Daisaku Ikeda, a former leader of Japan's influential Buddhist group Soka Gakkai, has died at the age of 95.
Over decades Ikeda expanded the organisation's international following and forged links with the ruling Liberal Democratic Party (LDP).
He died from natural causes at his home near Tokyo, a statement on Soka Gakkai's website said.
The lay Buddhist organisation claims 12 million members worldwide and is known for its association with celebrities.
Followers include Hollywood star Orlando Bloom. US jazz musician Herbie Hancock and retired Italian footballer Roberto Baggio.
Ikeda "played an important role in promoting peace, culture and education in Japan and abroad", Japanese Prime Minister Fumio Kishida said on X, formerly Twitter.
Ikeda became president of Soka Gakkai in 1960. He went on to promote the organisation globally by founding Soka Gakkai International in 1975.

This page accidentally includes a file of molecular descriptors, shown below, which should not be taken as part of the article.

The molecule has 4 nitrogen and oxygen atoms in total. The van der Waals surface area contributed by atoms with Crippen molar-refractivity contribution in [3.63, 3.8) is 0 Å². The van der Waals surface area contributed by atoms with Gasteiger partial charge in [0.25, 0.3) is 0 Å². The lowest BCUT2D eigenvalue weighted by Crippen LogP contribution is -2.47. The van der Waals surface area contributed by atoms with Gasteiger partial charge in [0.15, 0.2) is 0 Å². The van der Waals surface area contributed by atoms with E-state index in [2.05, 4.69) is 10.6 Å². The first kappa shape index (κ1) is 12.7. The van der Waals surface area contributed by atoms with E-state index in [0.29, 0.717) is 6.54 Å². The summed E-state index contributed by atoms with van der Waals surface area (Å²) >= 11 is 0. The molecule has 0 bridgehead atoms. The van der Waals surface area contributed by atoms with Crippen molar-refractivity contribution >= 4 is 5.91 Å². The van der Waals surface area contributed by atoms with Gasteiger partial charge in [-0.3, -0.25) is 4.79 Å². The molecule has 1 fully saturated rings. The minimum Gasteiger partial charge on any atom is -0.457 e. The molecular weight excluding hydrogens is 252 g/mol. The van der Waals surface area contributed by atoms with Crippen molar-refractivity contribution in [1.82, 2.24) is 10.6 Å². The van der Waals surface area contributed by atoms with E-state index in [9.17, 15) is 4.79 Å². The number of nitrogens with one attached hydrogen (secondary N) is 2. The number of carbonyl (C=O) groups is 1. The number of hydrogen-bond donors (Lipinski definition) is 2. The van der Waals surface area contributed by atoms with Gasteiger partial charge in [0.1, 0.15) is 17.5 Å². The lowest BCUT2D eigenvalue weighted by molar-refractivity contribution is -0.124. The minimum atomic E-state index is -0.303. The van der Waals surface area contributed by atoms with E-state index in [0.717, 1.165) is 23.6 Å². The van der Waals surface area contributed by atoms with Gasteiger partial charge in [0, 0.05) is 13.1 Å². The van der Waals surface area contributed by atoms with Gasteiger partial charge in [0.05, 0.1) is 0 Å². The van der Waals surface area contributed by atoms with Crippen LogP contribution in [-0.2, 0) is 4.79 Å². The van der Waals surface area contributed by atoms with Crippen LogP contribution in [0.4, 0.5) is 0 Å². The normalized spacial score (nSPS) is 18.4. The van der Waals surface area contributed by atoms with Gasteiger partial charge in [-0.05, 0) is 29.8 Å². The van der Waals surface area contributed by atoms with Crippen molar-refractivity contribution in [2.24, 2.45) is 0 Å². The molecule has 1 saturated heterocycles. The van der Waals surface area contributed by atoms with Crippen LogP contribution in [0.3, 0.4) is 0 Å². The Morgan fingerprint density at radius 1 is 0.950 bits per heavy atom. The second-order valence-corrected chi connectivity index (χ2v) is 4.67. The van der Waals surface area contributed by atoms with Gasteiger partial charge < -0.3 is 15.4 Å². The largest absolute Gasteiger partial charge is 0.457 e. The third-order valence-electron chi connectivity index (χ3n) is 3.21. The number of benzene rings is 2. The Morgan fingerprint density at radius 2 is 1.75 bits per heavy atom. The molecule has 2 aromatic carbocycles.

In the following years he travelled extensively, meeting world leaders such as China's then-premier Zhou Enlai and Soviet leader Mikhail Gorbachev.
"Under his leadership, the movement began an era of innovation and expansion, becoming actively engaged in cultural and educational endeavours worldwide," Soka Gakkai International said on its website.
The group practices Nichiren Buddhism, a tradition that emphasises individual empowerment and inner transformation.
"The essence of Buddhism is the conviction that we have within us at each moment the ability to overcome any problem or difficulty", notably through chanting the "Nam-myoho-renge-kyo" Sutra, the Soka Gakkai website says.
In 1964 Ikeda founded the Komeito political party. It is currently the LDP's junior partner in the ruling coalition, with 32 seats in the 465-member lower house.